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First, I think a few boundaries are required. Are you producing a power supply to start a car (low volts high amps) or power a household device (high voltage and some current) or a bench top (low voltage low current).
For the latter, which I'm more familiar with since I design embedded processors, programmable low voltage (<10V) low current (< 600mA) PMICs (Power Management ICs) are becoming popular. National has a LP3970, designed to power the intel XScale processor, that has 8 LDOs and two switchers, all programmable via an I2C link. The LDOs are only good to 150mA and the switchers to 650mA. National has a great eval kit that is controlled via USB and a GUI in windows where you can program the output voltages with software dials. Intersil and TI also have similar parts.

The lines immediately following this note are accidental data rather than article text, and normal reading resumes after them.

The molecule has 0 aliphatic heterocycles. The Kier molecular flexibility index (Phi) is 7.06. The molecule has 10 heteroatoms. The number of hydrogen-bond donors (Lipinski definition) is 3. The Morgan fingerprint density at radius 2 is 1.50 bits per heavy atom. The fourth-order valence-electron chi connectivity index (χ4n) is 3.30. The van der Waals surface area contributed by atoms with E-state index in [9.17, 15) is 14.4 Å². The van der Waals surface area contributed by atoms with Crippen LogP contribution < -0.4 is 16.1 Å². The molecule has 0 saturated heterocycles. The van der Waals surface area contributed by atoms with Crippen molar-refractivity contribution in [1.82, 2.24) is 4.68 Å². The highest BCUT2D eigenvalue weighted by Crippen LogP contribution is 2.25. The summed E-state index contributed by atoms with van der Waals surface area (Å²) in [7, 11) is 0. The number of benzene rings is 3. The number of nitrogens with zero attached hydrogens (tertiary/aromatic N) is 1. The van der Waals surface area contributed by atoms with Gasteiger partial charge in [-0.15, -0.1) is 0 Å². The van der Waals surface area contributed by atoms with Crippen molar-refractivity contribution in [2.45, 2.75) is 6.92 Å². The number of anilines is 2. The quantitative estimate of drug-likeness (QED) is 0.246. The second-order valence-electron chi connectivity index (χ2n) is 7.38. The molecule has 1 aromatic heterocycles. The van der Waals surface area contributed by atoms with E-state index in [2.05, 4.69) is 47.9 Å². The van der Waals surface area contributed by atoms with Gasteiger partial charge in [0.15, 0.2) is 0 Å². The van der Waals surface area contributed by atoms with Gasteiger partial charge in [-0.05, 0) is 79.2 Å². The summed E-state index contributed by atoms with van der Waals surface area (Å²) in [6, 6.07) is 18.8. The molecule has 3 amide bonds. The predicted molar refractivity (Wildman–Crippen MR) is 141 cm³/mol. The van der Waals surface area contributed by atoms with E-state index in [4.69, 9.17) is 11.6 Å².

The design of a programmable power supply depends on the load for which you are designing it. For simple applications you can use LM317 and by simply switching different resistor netowrks at the ADJ terminal you can get different voltage levels. You can use the AD converter of an AVR or PIC to measure the voltage at the output.
A bit more complicated but really programmable power supply can be made using the switching power supply technique. Texas instruments have a number of solutions for this type of supplies. Search at their site for UC3842,UC3843,UC3844 IC's.They have provided complete designs for their chips that you can follow.
Best of Luck.